“To see my work professionally finished makes me feel very proud,” comments Zainab Daya.

“Fantastic! I love my improved poster!” enthuses Thusneem Rahman. “The cartoon characters are great!”

While Mohammed Ali exclaims, “Wow! My new poster looks so different yet still the same!”

Before and after transformation

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Each of the pupils is given a digital (PDF) copy of the presentation for their poster as a permanent record of a super project and so that they can report back to their class or year and give a presentation of their own.

As Paul comments, “To be a great designer you need to be passionate. It also helps if you are comfortable with presenting and sharing your ideas with an audience.”

Clients – not just young people

With all Bulletpoint projects we ask all clients to approve and sign off finished artwork before anything is printed. In this case the young people themselves are our clients and we ask for their signatures as approval.

Bulletpoint’s creative director Paul Kerfoot remarks, “This sign-off stage gave me an idea. It’s always better to go beyond the brief and exceed expectations. It’s not enough to just do the artwork and print for the final posters so they can be displayed in schools across the region. There’s something missing, something obvious when you really think about it. WHO really designed them? There needed to be a story, an explanation to complete the bigger picture and celebrate the competition winners…”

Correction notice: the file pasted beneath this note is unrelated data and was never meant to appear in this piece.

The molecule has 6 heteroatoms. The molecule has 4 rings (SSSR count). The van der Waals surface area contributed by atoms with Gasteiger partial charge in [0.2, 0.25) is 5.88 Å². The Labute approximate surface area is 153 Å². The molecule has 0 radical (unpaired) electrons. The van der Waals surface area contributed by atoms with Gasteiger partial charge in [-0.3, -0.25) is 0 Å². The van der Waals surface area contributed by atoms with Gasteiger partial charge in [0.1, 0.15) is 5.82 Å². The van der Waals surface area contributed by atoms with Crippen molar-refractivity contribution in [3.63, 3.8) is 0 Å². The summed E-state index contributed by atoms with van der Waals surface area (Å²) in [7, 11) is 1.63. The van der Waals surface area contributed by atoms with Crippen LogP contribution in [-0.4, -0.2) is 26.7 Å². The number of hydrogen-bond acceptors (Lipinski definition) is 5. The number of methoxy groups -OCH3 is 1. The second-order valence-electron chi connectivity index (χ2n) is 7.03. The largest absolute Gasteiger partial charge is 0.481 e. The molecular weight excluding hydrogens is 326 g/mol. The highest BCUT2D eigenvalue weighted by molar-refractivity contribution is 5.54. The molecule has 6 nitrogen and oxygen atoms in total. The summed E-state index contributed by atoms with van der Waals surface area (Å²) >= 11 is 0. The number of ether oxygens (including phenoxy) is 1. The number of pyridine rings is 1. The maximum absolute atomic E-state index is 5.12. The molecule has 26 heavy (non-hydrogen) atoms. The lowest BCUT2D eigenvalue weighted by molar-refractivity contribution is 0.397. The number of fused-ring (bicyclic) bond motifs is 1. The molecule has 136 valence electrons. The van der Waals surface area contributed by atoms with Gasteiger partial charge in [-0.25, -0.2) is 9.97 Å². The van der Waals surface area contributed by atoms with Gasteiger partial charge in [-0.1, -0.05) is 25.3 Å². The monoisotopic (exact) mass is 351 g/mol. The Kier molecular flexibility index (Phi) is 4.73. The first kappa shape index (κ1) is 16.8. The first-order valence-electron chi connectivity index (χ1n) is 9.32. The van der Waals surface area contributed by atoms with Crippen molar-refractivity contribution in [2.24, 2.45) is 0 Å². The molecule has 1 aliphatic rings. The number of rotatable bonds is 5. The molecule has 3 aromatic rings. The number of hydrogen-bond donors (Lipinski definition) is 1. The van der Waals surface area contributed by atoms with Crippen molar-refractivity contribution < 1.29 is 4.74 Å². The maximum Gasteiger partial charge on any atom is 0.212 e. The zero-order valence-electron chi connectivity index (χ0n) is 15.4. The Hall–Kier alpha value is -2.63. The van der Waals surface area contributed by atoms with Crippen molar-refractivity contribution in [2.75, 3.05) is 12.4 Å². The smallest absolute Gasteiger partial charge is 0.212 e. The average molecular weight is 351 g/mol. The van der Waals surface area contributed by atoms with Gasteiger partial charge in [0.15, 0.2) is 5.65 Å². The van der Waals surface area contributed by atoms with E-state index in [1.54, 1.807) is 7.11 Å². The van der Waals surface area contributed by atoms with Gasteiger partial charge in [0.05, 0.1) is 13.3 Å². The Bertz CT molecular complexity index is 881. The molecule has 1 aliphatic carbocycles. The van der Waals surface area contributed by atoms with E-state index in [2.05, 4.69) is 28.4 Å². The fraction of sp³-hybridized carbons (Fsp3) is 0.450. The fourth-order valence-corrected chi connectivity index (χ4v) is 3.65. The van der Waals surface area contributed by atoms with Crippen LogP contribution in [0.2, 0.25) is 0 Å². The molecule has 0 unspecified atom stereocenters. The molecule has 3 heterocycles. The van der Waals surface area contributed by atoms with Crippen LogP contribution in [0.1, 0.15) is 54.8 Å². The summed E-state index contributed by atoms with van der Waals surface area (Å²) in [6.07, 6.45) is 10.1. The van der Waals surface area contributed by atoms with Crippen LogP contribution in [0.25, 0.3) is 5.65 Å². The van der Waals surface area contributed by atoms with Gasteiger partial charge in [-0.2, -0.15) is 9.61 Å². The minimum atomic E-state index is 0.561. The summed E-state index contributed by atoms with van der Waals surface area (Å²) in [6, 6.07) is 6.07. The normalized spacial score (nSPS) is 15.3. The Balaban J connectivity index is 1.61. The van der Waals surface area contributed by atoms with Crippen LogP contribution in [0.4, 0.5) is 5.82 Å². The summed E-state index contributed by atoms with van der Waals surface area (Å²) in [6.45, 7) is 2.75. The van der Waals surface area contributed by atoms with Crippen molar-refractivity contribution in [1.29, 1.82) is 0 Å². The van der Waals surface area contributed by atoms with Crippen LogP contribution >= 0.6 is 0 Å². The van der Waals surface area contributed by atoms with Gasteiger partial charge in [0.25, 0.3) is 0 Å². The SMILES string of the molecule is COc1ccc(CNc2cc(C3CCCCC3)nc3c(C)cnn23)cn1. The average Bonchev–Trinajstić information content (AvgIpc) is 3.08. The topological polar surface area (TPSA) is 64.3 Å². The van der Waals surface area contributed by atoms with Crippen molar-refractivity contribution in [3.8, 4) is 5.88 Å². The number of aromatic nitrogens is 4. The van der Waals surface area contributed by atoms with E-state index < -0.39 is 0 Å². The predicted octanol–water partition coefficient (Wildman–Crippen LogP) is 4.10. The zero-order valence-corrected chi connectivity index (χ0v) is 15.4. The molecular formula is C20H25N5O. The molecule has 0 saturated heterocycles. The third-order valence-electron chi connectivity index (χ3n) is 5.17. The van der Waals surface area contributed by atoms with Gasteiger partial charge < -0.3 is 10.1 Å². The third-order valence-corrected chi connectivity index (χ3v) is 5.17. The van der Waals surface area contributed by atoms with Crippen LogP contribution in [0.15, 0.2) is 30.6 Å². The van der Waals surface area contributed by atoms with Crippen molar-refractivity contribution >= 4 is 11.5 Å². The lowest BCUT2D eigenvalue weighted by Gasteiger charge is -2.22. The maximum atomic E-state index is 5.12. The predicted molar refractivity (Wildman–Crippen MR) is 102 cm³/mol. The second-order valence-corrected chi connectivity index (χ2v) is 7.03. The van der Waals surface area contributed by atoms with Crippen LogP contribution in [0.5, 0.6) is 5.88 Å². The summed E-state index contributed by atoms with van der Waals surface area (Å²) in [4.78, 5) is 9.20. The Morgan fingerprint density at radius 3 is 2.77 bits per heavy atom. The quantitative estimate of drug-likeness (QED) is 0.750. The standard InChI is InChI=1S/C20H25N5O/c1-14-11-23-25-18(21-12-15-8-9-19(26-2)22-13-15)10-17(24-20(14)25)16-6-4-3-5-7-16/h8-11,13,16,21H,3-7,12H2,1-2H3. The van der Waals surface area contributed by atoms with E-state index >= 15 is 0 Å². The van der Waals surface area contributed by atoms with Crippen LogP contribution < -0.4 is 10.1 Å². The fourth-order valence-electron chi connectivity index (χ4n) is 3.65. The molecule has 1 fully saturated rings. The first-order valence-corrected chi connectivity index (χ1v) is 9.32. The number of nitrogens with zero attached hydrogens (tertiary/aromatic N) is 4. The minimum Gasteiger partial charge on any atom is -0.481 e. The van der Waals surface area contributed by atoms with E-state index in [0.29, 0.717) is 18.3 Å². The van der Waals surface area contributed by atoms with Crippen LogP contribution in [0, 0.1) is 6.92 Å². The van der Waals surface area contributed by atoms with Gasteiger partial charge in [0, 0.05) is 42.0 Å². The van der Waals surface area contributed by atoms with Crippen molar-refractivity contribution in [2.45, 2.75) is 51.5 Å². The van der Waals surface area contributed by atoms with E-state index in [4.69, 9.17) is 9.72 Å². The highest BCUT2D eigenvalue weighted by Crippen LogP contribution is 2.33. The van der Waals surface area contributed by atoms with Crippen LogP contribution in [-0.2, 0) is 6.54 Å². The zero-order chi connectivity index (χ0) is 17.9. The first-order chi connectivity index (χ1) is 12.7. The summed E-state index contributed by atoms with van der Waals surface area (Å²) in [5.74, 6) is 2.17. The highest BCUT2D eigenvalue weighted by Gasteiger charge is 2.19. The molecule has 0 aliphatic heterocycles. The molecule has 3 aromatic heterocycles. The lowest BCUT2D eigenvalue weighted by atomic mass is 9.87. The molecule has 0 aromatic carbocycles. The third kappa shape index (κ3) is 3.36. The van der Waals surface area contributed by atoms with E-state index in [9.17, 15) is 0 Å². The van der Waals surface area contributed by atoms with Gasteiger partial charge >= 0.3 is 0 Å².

It’s not about us it’s about them

The simple addition of the original idea in miniature, beside the designer’s signature, and their details (bottom left on each poster) finishes off what turns out to be a great job and a super little story.

Please click here to download the three finished posters (Adobe Acrobat PDF file).

“After all it’s not about us it’s about them,” says Paul. “Here Bulletpoint Design became the artwork executioners; well trained and briefed ‘Mac robots’, facilitators and part-time mentors. For this job Bulletpoint were not the ‘creative’ designers. I hope other design companies can follow suit and give young people work experience visits they’ll never forget. If delivered properly the experience can be potentially life changing.”

“The work experience visit for the young people was an excellent idea,” remarks Davina Hartley (Bradford Safeguarding Children Board), “and gave the actual designers of the original posters the opportunity to see how their ideas have been transformed! I am sure the young people will go on to pass their shared experience with others as their own enthusiasm was inspired. The three designs are absolutely fabulous and I am really pleased with how the whole project has worked out.”

FREE printed copies of the finished A3 posters are available from Davina at BSCB – contact details below.

Maxine Crowther agrees, “I found this project empowering for students. To receive someone’s belief in their work raises confidence, and through self-belief it raises their aspirations and achievement.”

“What a great afternoon! Thoroughly enjoyable and a pleasure!” enthuses Amanda Leggett. “The designers took the original poster and made them even better. The end product was professional and well thought out with the original ideas still visible. Thank you for the experience!”

For further information:

 

Davina Hartley

Accident Prevention Coordinator

BSCB – Bradford Safeguarding Children Board

Tel : 01274 437979   Email: davina.hartley@bradford.gov.uk

The three winning designs. Please click here to download the three finished posters (Adobe Acrobat PDF file).

From concept to completion – work experience visit. Please click here to download a document showing Bulletpoint Design’s walkthrough presentation (Adobe Acrobat PDF file).